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A “Benched” H-1B Employee Must Still Be Paid the Required Wage Rate

Posted on Tuesday, March 15, 2011

Previously, we explained that an H-1B employee must be paid the required wage rate, which is the greater of the local prevailing wage or the actual wage for the H-1B employee’s position. Moreover, an H-1B employee must be paid for any time spent in nonproductive status. Nonproductive status refers to time spent by the H-1B employee not performing work due to a decision by the employer. It does not include time spent not performing work due to conditions unrelated to the employment.

A full-time salaried H-1B employee in nonproductive status must be paid the full amount of his/her weekly salary, whereas a full-time hourly wage H-1B employee in nonproductive status must be paid for 40 hours work per week (or such other number of hours that the employer considers full-time). A part-time H-1B employee in nonproductive status must be paid for at least the number of hours indicated on the H-1B petition filed by the employer. Where the H-1B employee’s hours were listed as a range on the H-1B petition, the nonproductive H-1B employee must be paid for at least the average number of hours normally worked provided that this number is within the range indicated.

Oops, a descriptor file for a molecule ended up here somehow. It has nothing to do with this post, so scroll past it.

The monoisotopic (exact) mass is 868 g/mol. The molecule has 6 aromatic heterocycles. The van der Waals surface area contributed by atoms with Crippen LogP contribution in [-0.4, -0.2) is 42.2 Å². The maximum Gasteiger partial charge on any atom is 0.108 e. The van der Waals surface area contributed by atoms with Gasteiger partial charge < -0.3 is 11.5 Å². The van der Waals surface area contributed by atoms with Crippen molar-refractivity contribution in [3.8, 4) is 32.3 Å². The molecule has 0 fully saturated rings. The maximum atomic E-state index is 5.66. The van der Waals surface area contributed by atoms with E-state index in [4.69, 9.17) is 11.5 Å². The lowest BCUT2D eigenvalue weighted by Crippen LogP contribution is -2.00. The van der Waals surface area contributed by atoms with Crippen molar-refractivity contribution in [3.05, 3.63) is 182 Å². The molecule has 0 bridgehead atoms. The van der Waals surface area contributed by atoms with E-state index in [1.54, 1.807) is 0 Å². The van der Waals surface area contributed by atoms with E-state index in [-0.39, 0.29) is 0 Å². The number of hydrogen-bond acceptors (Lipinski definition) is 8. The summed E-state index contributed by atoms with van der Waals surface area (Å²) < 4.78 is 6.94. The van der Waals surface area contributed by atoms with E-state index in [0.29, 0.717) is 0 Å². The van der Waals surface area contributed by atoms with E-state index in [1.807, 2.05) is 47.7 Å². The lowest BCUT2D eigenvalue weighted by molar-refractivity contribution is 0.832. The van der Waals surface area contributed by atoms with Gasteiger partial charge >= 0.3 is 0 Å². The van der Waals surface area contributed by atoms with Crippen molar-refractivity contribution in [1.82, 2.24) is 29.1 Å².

For example, suppose a Software Developer in H-1B status at an information technology company normally works 25 hours per week. Suppose further that the Software Developer’s hours were listed on the H-1B petition as 20-30 hours per week and that the offered hourly wage rate was listed as $29.55. Now suppose the H-1B employee requested and took one week off (over and above his/her paid vacation) in order to tour the U.S. Under these circumstances, the H-1B employer is not required to pay the H-1B employee for that week given that this was time spent not performing work due to conditions unrelated to the employment.

By contrast, suppose the H-1B employee was not assigned any work i.e. was “benched” for one week. Under these circumstances, the H-1B employer is required to pay the H-1B employee $29.55 per hour for 25 hours on the basis that the time spent in nonproductive status was due to a decision by the employer.

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